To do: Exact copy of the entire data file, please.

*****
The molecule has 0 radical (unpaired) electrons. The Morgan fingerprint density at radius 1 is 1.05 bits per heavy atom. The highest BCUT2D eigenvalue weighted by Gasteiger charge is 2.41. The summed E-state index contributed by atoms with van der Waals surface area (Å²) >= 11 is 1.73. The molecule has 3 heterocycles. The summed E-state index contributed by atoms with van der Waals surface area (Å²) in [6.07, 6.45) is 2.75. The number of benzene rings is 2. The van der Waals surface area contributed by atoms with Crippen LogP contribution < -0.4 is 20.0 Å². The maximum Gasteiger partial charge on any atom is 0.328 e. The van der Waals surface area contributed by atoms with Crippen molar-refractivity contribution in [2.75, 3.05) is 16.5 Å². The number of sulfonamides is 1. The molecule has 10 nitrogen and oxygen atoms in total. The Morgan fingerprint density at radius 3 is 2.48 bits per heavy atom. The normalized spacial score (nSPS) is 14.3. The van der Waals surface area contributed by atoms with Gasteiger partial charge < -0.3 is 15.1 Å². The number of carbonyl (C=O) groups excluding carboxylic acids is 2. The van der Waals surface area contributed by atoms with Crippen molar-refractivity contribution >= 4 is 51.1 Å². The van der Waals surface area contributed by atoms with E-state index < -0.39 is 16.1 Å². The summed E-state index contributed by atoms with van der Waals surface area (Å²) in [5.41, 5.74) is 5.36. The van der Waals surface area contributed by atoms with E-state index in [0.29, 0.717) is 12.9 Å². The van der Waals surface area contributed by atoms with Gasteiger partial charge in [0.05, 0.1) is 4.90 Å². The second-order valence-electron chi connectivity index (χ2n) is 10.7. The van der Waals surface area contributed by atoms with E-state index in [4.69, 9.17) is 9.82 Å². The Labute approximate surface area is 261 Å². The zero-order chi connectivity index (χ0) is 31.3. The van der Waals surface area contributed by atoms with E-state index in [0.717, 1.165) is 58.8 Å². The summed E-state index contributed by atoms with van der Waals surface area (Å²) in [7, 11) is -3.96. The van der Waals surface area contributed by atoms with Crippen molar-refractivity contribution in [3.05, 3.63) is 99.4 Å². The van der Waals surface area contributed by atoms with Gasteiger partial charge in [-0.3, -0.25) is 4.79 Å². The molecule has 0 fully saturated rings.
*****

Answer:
The molecule has 0 radical (unpaired) electrons. The Morgan fingerprint density at radius 1 is 1.05 bits per heavy atom. The highest BCUT2D eigenvalue weighted by Gasteiger charge is 2.41. The summed E-state index contributed by atoms with van der Waals surface area (Å²) >= 11 is 1.73. The molecule has 3 heterocycles. The summed E-state index contributed by atoms with van der Waals surface area (Å²) in [6.07, 6.45) is 2.75. The number of benzene rings is 2. The van der Waals surface area contributed by atoms with Crippen LogP contribution < -0.4 is 20.0 Å². The maximum Gasteiger partial charge on any atom is 0.328 e. The van der Waals surface area contributed by atoms with Crippen molar-refractivity contribution in [2.75, 3.05) is 16.5 Å². The number of sulfonamides is 1. The molecule has 10 nitrogen and oxygen atoms in total. The Morgan fingerprint density at radius 3 is 2.48 bits per heavy atom. The normalized spacial score (nSPS) is 14.3. The van der Waals surface area contributed by atoms with Gasteiger partial charge < -0.3 is 15.1 Å². The number of carbonyl (C=O) groups excluding carboxylic acids is 2. The van der Waals surface area contributed by atoms with Crippen molar-refractivity contribution >= 4 is 51.1 Å². The van der Waals surface area contributed by atoms with E-state index < -0.39 is 16.1 Å². The summed E-state index contributed by atoms with van der Waals surface area (Å²) in [5.41, 5.74) is 5.36. The van der Waals surface area contributed by atoms with E-state index in [0.29, 0.717) is 12.9 Å². The van der Waals surface area contributed by atoms with Gasteiger partial charge in [0.05, 0.1) is 4.90 Å². The second-order valence-electron chi connectivity index (χ2n) is 10.7. The van der Waals surface area contributed by atoms with E-state index in [4.69, 9.17) is 9.82 Å². The Labute approximate surface area is 261 Å². The zero-order chi connectivity index (χ0) is 31.3. The van der Waals surface area contributed by atoms with E-state index in [0.717, 1.165) is 58.8 Å². The summed E-state index contributed by atoms with van der Waals surface area (Å²) in [7, 11) is -3.96. The van der Waals surface area contributed by atoms with Crippen molar-refractivity contribution in [3.05, 3.63) is 99.4 Å². The van der Waals surface area contributed by atoms with Gasteiger partial charge in [-0.3, -0.25) is 4.79 Å². The molecule has 0 fully saturated rings.